GARDEN RUIN is officially the band’s fifth full-length album. But for those who are fans, we know this is mainly because they like to stay on the road traveling and touring. Thus they have an enormous collection (dating back to 1996) of EP, live, and “tour-only” cd’s that are amazing too. Calexico is known for constant change and surreal sound. I’ve found myself in the past describing their released music as ‘southwest-mex alternative rock sound, that one should listen to while driving through an empty desert.’ But this album is much different, and yet, still brilliant.
Calexico – Bisbee Blue
You’ve heard that ‘Location’ is everything when buying a house or starting a buisness, well maybe the same can be said for creating a musical masterpiece. At the very least, location can bring on inspiration — and Garden Ruin is a reflection of that thought. This album was written in the southeast Arizona Victorian mining town of Bisbee — and recorded in Tucson. Joey Burns (vocals, lead guitar) describes why on the bands website (www.casadecalexico.com) , “…it’s always 10 degrees cooler in Bisbee than in Tucson. Our friend… recommended we practice in on an empty fourth floor flat above his friend’s restaurant, Cafe Roka. It proved to be inspiring on many levels. Great food,… down to Earth people, and no working cell phones,… barricaded inside a deep ravine.”
Calexico – Roka
The album opens with “Cruel” (also the first single and video) — which is said to be a reflection on environmental corruption. Ending with the lyrics “Even the horizon is gone/ Weather flees underground/ Future’s left to wallow in fortune’s waste.” Immediately, we see “Burns addressing contemporary America rather than the mythical Americas that were his source of the past.” But there is true definition to this album that many of Calexico’s previous may have not had. At first listen, you might shift in your seat, looking for the rough edges of the other albums. Make no mistake, this album is produced — and produced well by JD Foster.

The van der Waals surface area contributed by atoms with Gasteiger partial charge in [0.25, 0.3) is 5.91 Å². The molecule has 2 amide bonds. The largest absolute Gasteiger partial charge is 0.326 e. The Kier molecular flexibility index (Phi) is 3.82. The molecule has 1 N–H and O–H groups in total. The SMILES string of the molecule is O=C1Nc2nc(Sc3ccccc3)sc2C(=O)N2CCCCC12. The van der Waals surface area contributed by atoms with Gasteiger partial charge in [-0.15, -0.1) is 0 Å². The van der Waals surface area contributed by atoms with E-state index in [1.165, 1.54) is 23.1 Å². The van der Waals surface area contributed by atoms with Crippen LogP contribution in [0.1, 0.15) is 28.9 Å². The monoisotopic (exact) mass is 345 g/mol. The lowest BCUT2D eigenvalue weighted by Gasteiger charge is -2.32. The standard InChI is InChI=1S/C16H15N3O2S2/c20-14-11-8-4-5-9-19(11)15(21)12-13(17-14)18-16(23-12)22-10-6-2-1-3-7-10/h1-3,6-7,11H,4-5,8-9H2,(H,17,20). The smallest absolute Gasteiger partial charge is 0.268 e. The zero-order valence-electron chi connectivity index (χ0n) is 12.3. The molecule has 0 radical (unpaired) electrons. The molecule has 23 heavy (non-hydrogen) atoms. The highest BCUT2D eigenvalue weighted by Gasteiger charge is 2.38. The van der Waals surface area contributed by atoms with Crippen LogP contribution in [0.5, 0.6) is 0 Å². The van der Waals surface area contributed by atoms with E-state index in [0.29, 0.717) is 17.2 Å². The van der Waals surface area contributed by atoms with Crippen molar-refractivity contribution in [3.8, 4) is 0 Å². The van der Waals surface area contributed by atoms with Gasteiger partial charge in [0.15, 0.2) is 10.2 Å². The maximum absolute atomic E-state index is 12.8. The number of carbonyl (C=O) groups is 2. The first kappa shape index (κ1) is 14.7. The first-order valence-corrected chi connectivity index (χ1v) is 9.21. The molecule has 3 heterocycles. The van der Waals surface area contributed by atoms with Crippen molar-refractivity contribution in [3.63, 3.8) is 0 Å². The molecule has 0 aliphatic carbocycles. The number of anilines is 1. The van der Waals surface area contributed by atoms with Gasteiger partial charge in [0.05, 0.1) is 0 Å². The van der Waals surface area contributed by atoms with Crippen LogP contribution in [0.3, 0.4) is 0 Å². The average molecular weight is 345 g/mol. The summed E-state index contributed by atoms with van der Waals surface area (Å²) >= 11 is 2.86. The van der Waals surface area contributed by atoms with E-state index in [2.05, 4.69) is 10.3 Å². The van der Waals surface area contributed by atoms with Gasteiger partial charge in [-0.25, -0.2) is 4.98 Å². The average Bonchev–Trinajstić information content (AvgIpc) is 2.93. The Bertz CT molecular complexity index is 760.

Calexico – Letter to a Bowie Knife
“Letter to a Bowie Knife” talks about religious fundamentalism, yet political extremism is felt throughout the album, without lacking the musical harmony that Calexico has been known to join from a variety of sounds. This album is one of growth for them. It moves them forward into a new arena of musical genius. Never have they made a more ‘complete’ album. From top to bottom, they provide a sound and mood on this album that translates into immediate satisfaction of one’s inner-being. Just lay back and enjoy it’s soothing, but not smothering, ride into musical bliss.
Calexico – All Systems Red
The eleven song journey on Garden Ruin ends with “All Systems Red.” Which I must say is an amazing song to hear performed live, because it’s Calexico allowing themselves to howl and let it the guitars rock out (in an unusual fashion). The crescendo on the album loses something once you’ve experienced it in concert — but it’s still a treat. With fast-stabbing lyrics of “Everything you hear is distored in your head/ I want to tear it all down and build it up again” and “…words forming barely have a voice/ It’s just your heart breaking without choice.”
Calexico – Nom de Plume
If you don’t have them in your collection, I beg you to give Calexico a chance. And find out why they made The Alternakids top 10 of 2006. You can also vote for them at PLUG: Independent Music Awards for the “Americana Album of the Year” which is richly deserved. They are a blast to hear Live, so I urge you to catch them in concert and give a listen to thier full sound. I leave you with a little video that gives you a piece of Calexico magic live, with there incredible version of “Alone Again Or” (unfortunatly not available on Garden Ruin).
I’ll allow John Convertino (drums, percussion) to give the final word on Garden Ruin with, “There are monsters lurking all over it, even in pretty bits.” Enjoy something new. Happy New Year readers! — fearless23